Put another way, according to Nash, "the market is the framework of customs and rules within which specific voluntary exchanges in specific markets take place." The market is not "a specific place or thing," nor is it "simply the collection of particular markets in which goods and services are exchanged." Rather, according to Nash, the thing we call "the market" is a "spontaneous and impersonal order within which individual human beings make economic choices."
Nash explains that the market is like an urban traffic pattern. Over time, a city develops, a traffic pattern emerges as drivers respond to the street grid, traffic lights, road signs, and the like. It is impersonal in that it applies to everyone equally, yet it is spontaneous in that it evolves out of a process of trial and error.
Further, "while the traffic pattern lays down rules, people still have a considerable degree of freedom as to how and where they will drive." In this way, it produces order, prevents harm, and allows for freedom.
The market functions in much the same way. Certain rules -- forbidding coercion, force, fraud, theft, and the like -- establish the context for economic transactions, and the market develops as people buy and sell within it.
A clear understanding of what is meant by a market economy is rarely grasped. The market, while possessing practical virtues, remains essentially morally neutral, and thus needs a broader moral framework in order to operate ethically. The term "the market" is really a metaphor; the network of exchange we call the market is, in reality, a process rooted in human action and choice, reflecting varied and subjective values possessed by market actors.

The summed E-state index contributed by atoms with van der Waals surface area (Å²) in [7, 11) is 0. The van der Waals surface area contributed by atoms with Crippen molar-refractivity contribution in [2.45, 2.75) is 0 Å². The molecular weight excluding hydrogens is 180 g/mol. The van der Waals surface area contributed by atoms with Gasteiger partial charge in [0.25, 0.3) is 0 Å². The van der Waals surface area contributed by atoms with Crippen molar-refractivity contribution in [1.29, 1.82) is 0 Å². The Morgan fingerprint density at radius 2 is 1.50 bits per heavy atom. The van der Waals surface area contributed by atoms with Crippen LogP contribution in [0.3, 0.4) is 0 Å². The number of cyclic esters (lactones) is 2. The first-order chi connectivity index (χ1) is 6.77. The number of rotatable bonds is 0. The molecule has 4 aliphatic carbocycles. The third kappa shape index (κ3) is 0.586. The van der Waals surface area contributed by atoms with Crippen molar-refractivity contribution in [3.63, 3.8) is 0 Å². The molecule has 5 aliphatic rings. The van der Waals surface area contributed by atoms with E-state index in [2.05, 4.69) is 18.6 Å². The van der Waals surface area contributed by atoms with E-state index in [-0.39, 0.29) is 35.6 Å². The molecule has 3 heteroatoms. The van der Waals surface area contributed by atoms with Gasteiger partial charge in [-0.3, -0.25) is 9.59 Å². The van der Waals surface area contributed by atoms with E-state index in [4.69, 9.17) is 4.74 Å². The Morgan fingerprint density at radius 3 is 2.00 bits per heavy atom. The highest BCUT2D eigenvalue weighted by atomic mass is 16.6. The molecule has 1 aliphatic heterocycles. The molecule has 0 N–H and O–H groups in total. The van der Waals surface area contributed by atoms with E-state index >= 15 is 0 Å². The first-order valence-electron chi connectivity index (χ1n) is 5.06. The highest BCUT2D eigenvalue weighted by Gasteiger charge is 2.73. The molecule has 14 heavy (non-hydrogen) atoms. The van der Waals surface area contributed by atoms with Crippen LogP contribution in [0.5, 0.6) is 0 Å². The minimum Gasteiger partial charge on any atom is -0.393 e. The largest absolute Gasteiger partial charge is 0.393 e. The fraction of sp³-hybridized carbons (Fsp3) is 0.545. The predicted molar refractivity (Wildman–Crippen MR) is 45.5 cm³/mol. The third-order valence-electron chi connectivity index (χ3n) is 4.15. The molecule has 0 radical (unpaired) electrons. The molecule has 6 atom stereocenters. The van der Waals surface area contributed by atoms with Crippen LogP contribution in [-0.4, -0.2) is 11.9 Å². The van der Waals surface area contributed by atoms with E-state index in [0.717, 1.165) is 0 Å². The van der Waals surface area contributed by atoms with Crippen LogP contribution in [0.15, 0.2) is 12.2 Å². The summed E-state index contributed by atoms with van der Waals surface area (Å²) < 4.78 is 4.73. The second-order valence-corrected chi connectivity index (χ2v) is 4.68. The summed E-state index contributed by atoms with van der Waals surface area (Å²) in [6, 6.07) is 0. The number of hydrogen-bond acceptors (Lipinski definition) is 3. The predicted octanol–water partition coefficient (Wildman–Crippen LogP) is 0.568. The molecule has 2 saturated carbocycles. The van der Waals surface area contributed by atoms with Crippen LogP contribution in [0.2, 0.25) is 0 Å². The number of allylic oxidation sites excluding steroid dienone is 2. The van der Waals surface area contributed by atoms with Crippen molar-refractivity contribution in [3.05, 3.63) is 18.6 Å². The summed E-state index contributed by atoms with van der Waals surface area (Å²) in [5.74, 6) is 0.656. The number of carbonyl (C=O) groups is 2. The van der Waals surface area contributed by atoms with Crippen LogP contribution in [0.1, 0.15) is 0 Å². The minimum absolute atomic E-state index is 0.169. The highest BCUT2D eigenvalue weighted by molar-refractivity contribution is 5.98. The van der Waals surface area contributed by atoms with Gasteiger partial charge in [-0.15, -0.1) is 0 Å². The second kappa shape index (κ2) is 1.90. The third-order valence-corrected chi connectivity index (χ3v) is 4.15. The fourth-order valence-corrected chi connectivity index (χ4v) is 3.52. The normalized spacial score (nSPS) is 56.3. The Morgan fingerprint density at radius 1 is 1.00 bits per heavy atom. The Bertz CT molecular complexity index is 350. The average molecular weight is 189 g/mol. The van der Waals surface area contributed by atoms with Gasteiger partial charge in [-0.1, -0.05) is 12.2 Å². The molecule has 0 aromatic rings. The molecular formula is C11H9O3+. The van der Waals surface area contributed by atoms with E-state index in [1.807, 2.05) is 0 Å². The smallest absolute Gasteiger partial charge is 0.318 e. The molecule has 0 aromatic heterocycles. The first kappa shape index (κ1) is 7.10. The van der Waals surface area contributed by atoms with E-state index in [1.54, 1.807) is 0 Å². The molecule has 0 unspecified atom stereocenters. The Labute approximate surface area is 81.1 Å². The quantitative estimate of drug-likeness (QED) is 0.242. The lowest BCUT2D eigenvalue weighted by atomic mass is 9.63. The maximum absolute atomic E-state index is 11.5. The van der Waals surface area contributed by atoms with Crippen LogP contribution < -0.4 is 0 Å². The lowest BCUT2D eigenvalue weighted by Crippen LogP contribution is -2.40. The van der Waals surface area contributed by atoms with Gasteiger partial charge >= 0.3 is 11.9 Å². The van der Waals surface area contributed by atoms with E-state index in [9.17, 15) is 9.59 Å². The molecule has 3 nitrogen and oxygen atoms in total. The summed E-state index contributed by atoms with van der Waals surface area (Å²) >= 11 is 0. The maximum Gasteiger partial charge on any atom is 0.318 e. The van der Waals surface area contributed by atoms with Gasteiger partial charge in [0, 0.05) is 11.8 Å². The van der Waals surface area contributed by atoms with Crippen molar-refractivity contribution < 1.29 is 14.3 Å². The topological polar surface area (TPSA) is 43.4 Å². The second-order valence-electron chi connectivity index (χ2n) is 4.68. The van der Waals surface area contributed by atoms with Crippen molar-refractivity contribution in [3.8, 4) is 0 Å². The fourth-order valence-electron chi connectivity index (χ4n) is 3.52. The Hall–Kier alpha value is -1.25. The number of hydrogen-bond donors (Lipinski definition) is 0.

In this way, the market becomes a very potent tool for the diffusion of knowledge by communicating the real costs of goods and services. However, it would be a mistake to think of it as possessing an ethic in itself.
John Paul II expresses just such an understanding of the relationship between morals and markets in his encyclical letter Centesimus Annus. As he explains, "Economic activity, especially the activity of a market economy, cannot be conducted in an institutional, juridical, or political vacuum" (no. 48).
In this manner, the pope affirms an "economic system that recognizes the fundamental and positive role of business, the market, private property, and the resulting responsibility for the means of production, as well as free human creativity in the economic sector," but he flatly rejects a "system in which freedom in the economic sector is not circumscribed within a strong juridical framework which places it at the service of human freedom ... the core of which is ethical and religious."
In other words, the free market, to remain fit for the human person, must be tempered by a just political order and a healthy culture.
It is essential for defenders of the free market to understand this link between culture and the market. The market does not function in a vacuum; it requires a legal, cultural, and social context. For example, many critics have warned against the danger of libertinism in a free-market society. In general, these critics are pointing out that we live in an age when everything is for sale, including many things -- such as the human body --that should not be.
This libertinism, however, does not arise out of the nature of the market but out of our particular cultural and historical situation. Thus, the apparent alliance between free markets and libertinism can be replaced with an alliance between free markets and an adequate philosophy of the human person -- one that considers the moral dimension and spiritual worth of human persons.
By definition, we cannot choose to live in a world without markets. But we can choose what kind of markets will develop. Will they be free or planned? Will they provide a context for virtue or opportunity for violence and corruption?
Answering such questions and striving to establish markets that are both free and virtuous are worthy tasks for all Christians concerned about the justice and righteousness of markets, politics, and culture.
(Rev. Robert A. Sirico is president of the Acton Institute.)